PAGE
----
Connect with the researchersHop on a 15 minute call & ask questions about:
- What options you have available- The pros & cons of this trial
- Whether you're likely to qualify- What the enrollment process looks like

Measurement Requirements

This trial is evaluating whether Radiation will improve 1 primary outcome and 7 secondary outcomes in patients with Urinary Bladder Cancer. Measurement will happen over the course of From date of registration to date of first documented disease relapse/progression, or death from urothelial cancer whichever occurs first, assessed up to 12 months.

Progression-free survival (PFS)
PFS distribution will be summarized with the Kaplan-Meier (K-M) survivorship estimate. A graph of the K-M curve for PFS will be generated along with the Hall-Wellner 95% confidence band, and a display of the number of patients at risk at several time points, below the X-axis. Summary statistics (12-month PFS rate, median PFS, etc.) will be calculated from the K-M life table, each one with its respective 95% confidence interval (CI).
Metastasis-free survival (MFS)
Summary statistics of MFS will be calculated from the K-M life tables. K-M graphs of the censored MFS distributions will also be generated.
Overall survival (OS)
Summary statistics of OS will be calculated from the K-M life tables. K-M graphs of the censored OS distributions will also be generated.
PD-1 and PDL-1 expression analysis using immunohistochemistry (IHC)
PDL-1 status will be checked on pre-therapy tumor tissue and will be correlated with the primary endpoint.
Overall response rate (ORR)
ORR will be estimated among the response evaluable patients and among all patients. Frequency distributions of best response will be generated for each of those sets of patients. The point estimate of the ORR will be computed, along with its 95% (Wilson type) CI.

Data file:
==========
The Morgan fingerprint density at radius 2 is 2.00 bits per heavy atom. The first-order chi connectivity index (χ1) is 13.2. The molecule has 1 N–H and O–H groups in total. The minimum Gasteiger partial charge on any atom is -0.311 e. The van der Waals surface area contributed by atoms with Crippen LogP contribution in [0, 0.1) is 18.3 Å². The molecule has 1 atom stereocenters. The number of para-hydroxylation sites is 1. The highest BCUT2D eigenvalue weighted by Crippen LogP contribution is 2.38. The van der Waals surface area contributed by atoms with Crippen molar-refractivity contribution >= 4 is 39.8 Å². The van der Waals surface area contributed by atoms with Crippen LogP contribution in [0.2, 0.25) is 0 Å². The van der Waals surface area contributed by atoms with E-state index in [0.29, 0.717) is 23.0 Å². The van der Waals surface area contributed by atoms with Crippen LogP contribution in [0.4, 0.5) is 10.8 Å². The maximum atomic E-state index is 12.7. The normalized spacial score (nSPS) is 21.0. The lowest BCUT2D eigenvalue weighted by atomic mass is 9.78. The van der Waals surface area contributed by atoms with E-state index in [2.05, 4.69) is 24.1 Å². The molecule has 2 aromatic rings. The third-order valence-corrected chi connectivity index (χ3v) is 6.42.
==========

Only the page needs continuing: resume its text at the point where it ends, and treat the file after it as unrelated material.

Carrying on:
Incidence of adverse events graded per Common Terminology Criteria for Adverse Events version 4.0.
Frequency distributions of each toxicity type by severity grade will be generated. For a given grade(s), the point estimate of the toxicity rate will be computed, along with its 95% (Wilson type) CI.
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Who is running the study

Principal Investigator
N. V.
Nitin Vaishampayan, MD
Barbara Ann Karmanos Cancer Institute

Patient Q & A Section

Please Note: These questions and answers are submitted by anonymous patients, and have not been verified by our internal team.

What is urinary bladder cancer?

BUC is one of the leading causes of bladder cancer deaths worldwide. It is most common when it forms in the urinary bladder. A healthy bladder cannot be assumed to not be at risk for BUC.

Anonymous Patient Answer

What are the signs of urinary bladder cancer?

For women, symptoms of bladder cancer are likely to be present before they present to their GP, and will be more likely to occur when symptoms occur while menstruating. Symptoms of urinary tract infections are uncommon in people with bladder cancer, although they may occur in the presence of bladder cancer, especially if symptomatic. Ureteroscopy is the method of choice for bladder cancer screening, and CT scans and MRI scans for investigations of other possible causes. People with bladder cancer may develop symptoms due to complications from treatment or metastatic disease, and treatment will also prevent further complications and symptoms. Prostate cancer is uncommon in men and usually does not cause symptoms, however they may be present when complications, metastatic, or hormonal treatments are used.

Anonymous Patient Answer

Can urinary bladder cancer be cured?

Most patients will have their bladder tumor removed with surgery. For some patients it may also be possible to eradicate the disease with radiation and/or chemotherapeutic medications.

Anonymous Patient Answer

What are common treatments for urinary bladder cancer?